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Swing It, Sailor! (1938)

Husky Stone (Ray Mayer), strongest man in the Navy, and as short on brains as he is as long on muscle, has an urge to get married, as his enlistment is up. The object of his affection is ... See full summary »



(original story), (original story) | 2 more credits »


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Complete credited cast:
Ray Mayer ...
Husky Stone
Myrtle Montrose
Gertie Burns
Max Hoffman Jr. ...
Bos'n Hardy
Cully Richards ...
Shamus O'Shay
George Humbert ...
Pet Shop Proprietor
Alexander Leftwich ...
First Officer
Archie Robbins ...
Second Officer (as James Robbins)


Husky Stone (Ray Mayer), strongest man in the Navy, and as short on brains as he is as long on muscle, has an urge to get married, as his enlistment is up. The object of his affection is Myrtle Montrose (Isabal Jewell), a typical "Sweetheart of the Navy." Seeking to discourage Husky's plans is his pal, Pete Kelly (Wallace Ford), who uses Husky to fight his battles and do his work. Pete frames Husky and he is confined to the brig, as their ship docks in San Francisco. Pete goes ashore, courts the fickle and ever-ready Myrtle and makes her forget Husky. The latter, when he finds out, knocks Pete out cold and refuses to have anything to do with him. Pete and Husky are sent on a working party during aerial bombing practice. They board a floating target to repair it and, unknown to the others, Husky is knocked out by a loose timber. Heading back to the ship, Pete discovers that Husky is missing, jumps overboard from the launch and swims back to the target to rescue Husky. Written by Les Adams <longhorn1939@suddenlink.net>

Plot Summary | Add Synopsis


They went to sea..but all they could see was blondes! (original poster) See more »


Adventure | Comedy


Passed | See all certifications »




Release Date:

4 February 1938 (USA)  »

Also Known As:

He Wanted to Marry  »

Company Credits

Production Co:

Show detailed on  »

Technical Specs


Sound Mix:

(Western Electric Mirrophonic Recording)

Aspect Ratio:

1.37 : 1
See  »

Did You Know?


The earliest documented telecast of this film in New York City occurred Saturday 12 January 1947 on WCBS (Channel 2). See more »

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User Reviews

The Right Reason to Watch This Film - Isabel Jewell
24 October 2016 | by (United States) – See all my reviews

By any standard, this is a lousy movie. Even the usually awful-film-saving Wallace Ford is lost here. He and Ray Mayer have a kind of Abbott and Costello go at being sailors, with Ford in the Bud Abbott role of unsympathetic lead who takes advantage of his partner at every turn. The difference is that Lou Costello was a master comedian with a certain sympathetic underdog quality, whereas Ray Mayer is an absolute cipher on the screen. Who cares who takes advantage of this guy? The reason to force yourself to give it a viewing is the presence, in a leading role for a change, of an actress I consider to have been perhaps the most criminally wasted of the entire Hollywood talking era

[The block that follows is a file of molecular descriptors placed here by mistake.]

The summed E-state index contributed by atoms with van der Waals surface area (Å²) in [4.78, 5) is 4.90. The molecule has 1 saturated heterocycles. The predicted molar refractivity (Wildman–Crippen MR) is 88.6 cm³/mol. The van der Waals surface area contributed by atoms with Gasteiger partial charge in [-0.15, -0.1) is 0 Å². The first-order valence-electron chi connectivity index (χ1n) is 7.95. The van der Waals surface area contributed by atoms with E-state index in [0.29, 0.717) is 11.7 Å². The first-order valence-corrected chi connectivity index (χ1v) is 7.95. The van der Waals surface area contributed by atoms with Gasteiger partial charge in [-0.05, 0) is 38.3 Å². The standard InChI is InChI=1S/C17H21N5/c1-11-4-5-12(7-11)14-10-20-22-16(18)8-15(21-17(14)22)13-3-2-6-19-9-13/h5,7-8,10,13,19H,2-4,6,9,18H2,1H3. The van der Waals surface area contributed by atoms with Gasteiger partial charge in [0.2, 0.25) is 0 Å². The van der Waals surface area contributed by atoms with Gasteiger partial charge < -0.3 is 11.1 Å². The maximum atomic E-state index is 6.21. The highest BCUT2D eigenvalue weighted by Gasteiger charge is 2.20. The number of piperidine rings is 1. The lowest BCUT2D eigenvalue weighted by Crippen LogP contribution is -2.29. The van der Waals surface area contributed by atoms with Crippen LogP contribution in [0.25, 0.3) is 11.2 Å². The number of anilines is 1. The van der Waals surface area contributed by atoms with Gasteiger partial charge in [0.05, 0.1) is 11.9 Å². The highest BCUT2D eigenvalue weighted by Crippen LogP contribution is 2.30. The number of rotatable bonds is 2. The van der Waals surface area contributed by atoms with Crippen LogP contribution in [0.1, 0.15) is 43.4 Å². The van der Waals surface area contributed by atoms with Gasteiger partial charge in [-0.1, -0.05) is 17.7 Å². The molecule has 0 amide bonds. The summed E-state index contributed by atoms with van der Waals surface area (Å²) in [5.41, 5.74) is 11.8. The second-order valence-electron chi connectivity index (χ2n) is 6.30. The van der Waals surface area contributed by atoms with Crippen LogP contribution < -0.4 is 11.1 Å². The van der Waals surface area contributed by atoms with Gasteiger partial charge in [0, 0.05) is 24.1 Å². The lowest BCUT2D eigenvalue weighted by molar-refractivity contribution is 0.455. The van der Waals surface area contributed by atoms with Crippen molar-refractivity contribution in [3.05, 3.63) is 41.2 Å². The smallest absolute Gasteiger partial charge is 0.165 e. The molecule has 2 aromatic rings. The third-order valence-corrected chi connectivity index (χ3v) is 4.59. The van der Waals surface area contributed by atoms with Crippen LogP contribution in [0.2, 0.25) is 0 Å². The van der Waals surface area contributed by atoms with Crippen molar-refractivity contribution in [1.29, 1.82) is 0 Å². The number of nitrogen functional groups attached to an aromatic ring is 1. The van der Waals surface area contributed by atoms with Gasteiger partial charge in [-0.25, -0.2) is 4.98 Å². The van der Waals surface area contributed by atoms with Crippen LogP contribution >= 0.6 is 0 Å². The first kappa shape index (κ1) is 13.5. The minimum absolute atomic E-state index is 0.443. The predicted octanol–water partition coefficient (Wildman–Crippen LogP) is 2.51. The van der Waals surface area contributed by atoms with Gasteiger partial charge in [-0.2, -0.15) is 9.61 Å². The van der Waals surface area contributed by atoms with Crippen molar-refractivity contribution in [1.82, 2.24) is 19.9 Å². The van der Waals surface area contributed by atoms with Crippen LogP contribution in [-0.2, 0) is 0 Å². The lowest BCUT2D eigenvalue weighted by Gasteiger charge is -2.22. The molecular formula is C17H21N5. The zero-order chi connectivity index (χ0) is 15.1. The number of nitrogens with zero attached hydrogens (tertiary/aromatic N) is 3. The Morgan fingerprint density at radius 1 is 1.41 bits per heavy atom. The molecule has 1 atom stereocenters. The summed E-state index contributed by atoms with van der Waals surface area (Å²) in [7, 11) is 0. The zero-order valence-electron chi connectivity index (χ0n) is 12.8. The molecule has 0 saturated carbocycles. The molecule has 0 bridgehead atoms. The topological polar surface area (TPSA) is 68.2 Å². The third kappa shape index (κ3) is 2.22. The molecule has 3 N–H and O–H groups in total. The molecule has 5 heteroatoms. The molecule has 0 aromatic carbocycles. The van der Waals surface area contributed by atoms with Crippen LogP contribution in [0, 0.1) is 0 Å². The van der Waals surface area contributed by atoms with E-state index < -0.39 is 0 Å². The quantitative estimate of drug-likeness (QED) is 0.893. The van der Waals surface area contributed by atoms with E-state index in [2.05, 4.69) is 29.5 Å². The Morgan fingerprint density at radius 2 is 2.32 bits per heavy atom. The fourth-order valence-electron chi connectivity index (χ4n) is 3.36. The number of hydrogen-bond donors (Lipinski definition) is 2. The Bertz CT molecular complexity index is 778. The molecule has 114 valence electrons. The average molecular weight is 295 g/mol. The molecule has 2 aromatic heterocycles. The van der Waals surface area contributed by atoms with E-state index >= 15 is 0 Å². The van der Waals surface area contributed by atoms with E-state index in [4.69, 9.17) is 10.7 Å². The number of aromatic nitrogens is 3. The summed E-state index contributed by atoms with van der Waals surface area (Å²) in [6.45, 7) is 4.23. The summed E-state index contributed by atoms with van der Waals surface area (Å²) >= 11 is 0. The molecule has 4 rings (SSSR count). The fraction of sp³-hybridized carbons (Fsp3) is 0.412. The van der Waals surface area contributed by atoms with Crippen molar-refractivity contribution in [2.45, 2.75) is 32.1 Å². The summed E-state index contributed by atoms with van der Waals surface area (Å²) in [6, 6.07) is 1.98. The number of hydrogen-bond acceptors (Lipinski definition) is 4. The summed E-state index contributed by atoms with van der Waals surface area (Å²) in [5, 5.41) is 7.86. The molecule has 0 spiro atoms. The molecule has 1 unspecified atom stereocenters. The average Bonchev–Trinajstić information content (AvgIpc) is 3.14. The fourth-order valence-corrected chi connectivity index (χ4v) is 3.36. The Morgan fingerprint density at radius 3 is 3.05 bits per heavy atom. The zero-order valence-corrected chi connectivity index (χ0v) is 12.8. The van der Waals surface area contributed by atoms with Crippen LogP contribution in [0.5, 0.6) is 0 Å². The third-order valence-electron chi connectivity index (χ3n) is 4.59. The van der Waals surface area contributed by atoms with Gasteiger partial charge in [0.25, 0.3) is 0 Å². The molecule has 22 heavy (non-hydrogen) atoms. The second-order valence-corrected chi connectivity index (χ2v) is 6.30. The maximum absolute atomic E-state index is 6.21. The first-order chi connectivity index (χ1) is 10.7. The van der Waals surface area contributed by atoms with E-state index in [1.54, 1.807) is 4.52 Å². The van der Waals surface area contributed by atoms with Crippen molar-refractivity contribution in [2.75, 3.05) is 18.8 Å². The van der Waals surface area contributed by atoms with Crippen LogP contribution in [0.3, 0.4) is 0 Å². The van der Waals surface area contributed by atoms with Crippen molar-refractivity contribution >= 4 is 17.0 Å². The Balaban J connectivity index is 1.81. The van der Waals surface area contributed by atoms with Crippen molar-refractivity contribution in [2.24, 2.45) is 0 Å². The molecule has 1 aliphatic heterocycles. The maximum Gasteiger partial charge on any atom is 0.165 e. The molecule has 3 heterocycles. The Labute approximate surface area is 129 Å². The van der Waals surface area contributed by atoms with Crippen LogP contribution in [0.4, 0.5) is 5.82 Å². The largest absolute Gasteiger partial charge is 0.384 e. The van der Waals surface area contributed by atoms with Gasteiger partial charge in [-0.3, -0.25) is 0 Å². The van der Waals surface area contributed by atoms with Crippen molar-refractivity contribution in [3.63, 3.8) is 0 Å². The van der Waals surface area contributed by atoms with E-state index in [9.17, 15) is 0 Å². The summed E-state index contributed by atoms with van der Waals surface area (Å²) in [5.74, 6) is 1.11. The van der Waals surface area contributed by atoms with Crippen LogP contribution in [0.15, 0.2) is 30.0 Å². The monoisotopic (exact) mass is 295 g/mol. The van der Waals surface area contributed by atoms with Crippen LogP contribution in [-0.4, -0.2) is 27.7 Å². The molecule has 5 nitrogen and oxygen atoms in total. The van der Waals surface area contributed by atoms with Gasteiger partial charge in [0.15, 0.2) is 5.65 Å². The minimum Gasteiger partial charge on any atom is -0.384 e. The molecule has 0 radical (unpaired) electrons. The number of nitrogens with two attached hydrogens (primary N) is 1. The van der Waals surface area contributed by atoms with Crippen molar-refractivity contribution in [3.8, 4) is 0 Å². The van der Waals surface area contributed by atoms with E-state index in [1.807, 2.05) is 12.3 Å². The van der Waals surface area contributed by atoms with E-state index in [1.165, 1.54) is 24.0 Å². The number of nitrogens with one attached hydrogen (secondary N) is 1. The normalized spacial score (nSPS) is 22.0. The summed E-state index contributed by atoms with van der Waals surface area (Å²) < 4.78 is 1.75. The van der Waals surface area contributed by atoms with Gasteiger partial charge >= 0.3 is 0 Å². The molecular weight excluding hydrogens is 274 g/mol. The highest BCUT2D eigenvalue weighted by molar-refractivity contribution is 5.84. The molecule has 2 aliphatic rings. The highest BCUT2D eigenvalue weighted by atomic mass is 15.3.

• Isabel Jewell. Ms. Jewell was almost like a female and younger

version of Thomas Mitchell. Mitchell had tremendous acting range coming out of a face, voice and body that would normally have marked him as a constant bartender in films, but we know what he accomplished. Similarly, a much younger Isabel Jewell, with the face, body and voice of, at best, an undersized salesgirl in a B film exhibited tremendous range whenever she got the chance. Just think of a few of the roles she put her mark on: The shy little seamstress not understanding why she must go to the guillotine with Ronald Colman in A TALE OF TWO CITIES (she's not in the film more than five minutes and almost walks away with the end of it); the motor-mouthed and very funny secretary in COUNSELLOR-AT-LAW (holding her own throughout the film against what may be John Barrymore's finest film performance); the redeemed prostitute in LOST HORIZON; the quietly unsettling fortune teller, ever present cigarette dangling from her mouth, in THE LEOPARD MAN etc., yet no one ever seemed to know what to do with her to take full advantage of her talents and build her into a real character star (they certainly knew what to do with Thomas Mitchell!). Anyway, here she is a gold-digging sailor-catcher, maybe in it (according to her roommate) for her paramours' insurance policies, yet she becomes human and funny as the film progresses, most especially when she sticks her new dog right into Wallace Ford's face as he leans forward for a goodnight kiss, and then yelps a delightful laugh at his shock as she pulls back Fido and shuts the door on him. Misused, certainly, but I will watch any film she's in, which is the sure and certain only reason I got through this one at all.

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